June 15, 2004
by Canadian Architect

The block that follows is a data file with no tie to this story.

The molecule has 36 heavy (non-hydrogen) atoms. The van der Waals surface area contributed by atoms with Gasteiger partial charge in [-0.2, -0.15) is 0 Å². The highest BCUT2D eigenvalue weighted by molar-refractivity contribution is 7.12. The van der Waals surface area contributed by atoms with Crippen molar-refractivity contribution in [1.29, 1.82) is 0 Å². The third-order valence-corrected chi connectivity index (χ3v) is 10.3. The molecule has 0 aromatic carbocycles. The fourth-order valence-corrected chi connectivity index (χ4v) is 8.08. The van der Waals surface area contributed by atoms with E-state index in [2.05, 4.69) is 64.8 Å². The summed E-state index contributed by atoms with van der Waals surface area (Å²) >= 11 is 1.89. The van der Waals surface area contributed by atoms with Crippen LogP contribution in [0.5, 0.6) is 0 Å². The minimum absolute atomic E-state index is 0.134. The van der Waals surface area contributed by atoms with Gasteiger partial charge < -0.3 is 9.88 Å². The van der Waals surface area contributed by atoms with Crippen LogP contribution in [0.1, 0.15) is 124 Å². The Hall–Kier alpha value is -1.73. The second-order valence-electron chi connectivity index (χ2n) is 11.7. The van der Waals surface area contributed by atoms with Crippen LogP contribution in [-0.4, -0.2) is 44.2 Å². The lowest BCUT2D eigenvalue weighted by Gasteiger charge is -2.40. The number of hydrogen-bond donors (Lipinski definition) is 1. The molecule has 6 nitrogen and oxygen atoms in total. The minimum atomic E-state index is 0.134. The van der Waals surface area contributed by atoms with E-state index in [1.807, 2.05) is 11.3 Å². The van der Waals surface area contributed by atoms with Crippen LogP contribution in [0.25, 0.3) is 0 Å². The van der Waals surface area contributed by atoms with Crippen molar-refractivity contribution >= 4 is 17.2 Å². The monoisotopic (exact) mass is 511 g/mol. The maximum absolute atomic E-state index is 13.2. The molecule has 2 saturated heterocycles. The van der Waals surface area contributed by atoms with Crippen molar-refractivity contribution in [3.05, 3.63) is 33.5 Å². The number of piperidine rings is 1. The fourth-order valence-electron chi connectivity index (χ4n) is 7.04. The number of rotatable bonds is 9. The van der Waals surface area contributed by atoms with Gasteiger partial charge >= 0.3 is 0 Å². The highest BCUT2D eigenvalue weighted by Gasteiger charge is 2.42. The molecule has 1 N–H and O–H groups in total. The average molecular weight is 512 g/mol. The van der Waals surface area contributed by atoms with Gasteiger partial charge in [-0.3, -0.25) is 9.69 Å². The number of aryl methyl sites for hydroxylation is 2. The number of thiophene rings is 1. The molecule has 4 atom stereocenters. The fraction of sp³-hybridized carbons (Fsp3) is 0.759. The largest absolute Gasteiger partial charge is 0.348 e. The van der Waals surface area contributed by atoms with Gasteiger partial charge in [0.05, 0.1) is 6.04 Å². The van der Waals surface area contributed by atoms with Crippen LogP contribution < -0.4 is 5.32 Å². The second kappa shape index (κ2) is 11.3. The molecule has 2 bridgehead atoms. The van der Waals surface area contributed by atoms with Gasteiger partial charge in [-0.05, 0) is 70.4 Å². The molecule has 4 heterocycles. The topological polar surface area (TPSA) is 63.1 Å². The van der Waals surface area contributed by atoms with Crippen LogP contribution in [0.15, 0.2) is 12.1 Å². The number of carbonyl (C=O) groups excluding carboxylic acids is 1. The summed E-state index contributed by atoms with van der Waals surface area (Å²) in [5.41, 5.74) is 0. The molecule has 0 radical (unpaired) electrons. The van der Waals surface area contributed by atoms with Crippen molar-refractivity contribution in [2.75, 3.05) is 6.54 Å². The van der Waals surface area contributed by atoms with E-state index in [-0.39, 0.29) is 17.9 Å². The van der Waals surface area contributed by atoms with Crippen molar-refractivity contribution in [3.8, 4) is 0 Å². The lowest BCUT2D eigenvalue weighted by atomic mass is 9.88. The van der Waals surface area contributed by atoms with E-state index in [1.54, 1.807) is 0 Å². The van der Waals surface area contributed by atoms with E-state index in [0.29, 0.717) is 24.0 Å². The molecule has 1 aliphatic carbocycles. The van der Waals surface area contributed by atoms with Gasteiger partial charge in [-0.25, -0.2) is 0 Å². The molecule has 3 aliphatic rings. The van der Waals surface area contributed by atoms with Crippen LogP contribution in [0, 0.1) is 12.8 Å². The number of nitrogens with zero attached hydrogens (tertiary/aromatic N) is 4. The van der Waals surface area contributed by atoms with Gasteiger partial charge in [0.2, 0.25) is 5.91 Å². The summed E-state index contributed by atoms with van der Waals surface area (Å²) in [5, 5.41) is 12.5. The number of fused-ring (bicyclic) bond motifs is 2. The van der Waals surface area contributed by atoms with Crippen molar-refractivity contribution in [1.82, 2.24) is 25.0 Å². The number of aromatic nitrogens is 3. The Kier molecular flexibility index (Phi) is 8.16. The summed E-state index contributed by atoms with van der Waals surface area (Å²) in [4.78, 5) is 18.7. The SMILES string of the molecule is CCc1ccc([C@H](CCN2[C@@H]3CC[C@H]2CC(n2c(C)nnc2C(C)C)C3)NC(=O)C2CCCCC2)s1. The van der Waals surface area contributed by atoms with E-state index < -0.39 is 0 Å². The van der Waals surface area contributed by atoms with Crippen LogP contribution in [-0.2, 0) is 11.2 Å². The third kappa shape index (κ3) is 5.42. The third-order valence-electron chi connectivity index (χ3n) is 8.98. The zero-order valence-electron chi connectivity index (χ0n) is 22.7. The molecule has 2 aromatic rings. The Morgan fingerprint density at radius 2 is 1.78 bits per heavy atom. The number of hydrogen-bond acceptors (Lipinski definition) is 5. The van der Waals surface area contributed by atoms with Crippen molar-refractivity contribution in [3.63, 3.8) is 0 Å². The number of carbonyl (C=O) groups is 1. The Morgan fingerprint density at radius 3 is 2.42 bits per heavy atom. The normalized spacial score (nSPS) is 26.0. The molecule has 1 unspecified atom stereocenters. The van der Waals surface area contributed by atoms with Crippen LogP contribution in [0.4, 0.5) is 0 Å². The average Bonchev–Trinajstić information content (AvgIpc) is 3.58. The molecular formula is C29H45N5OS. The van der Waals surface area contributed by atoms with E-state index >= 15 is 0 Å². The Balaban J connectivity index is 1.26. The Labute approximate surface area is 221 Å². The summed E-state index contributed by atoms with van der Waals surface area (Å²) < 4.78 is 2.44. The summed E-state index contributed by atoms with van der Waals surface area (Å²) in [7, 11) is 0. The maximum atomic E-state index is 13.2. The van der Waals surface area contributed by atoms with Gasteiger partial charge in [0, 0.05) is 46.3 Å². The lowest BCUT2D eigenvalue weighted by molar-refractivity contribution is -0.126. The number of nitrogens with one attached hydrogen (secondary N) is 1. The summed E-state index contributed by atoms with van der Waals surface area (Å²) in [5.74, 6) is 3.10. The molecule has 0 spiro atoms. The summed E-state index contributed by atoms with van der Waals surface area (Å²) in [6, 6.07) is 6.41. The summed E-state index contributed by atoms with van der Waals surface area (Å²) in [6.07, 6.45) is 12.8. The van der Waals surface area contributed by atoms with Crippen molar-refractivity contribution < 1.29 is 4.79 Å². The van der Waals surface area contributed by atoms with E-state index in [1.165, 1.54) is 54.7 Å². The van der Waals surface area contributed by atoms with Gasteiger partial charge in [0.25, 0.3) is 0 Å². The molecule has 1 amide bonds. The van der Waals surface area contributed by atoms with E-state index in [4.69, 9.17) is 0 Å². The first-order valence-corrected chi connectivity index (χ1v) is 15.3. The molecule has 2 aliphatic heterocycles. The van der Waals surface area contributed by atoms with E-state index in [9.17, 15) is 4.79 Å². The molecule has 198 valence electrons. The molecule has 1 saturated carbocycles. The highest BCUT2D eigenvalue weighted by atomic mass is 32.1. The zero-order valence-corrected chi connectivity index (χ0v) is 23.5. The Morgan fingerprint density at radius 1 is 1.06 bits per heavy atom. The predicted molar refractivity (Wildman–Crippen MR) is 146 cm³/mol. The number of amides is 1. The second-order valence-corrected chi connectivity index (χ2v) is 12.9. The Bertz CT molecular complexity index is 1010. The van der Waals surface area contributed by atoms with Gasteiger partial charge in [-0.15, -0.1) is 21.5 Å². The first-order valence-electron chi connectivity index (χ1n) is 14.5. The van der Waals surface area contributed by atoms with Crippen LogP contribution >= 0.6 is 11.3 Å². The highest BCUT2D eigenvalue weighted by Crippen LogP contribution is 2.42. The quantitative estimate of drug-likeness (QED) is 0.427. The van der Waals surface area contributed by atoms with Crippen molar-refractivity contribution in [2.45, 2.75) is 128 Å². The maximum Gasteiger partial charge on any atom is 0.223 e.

The winning team said its design for Winnipeg’s famed windy intersection was a “bold and simple solution – grounded in the history and culture of Winnipeg, using the rivers as inspiration.” Entitled "Light Forest," the winning scheme initiates a process of greening the downtown core, with circular stands of indigenous woodland forest species "seeding" themselves into parking lots, leftover or empty spaces. The reforestation begins at the crucial intersection of Portage and Main, and creates a deliberate physical and symbolic connection to Winnipeg’s great rivers, reconnecting the city to the riverbanks with green corridors. A forest of lighting elements at Portage and Main is part of a broader gesture of "light mapping," which through spectacular and dramatic uplighting and underlighting throughout the city core will help to illuminate the cultural tributary of significant features in the city. Glass silos will punctuate an urban forest of light and trees, prairie grasses, solar panels and a field of wind turbines. It also requires opening the intersection to pedestrians and phasing out a lane of traffic to create a median. A five-member jury chose the proposal to win the $70,000 prized from among 72 proposals from around the world.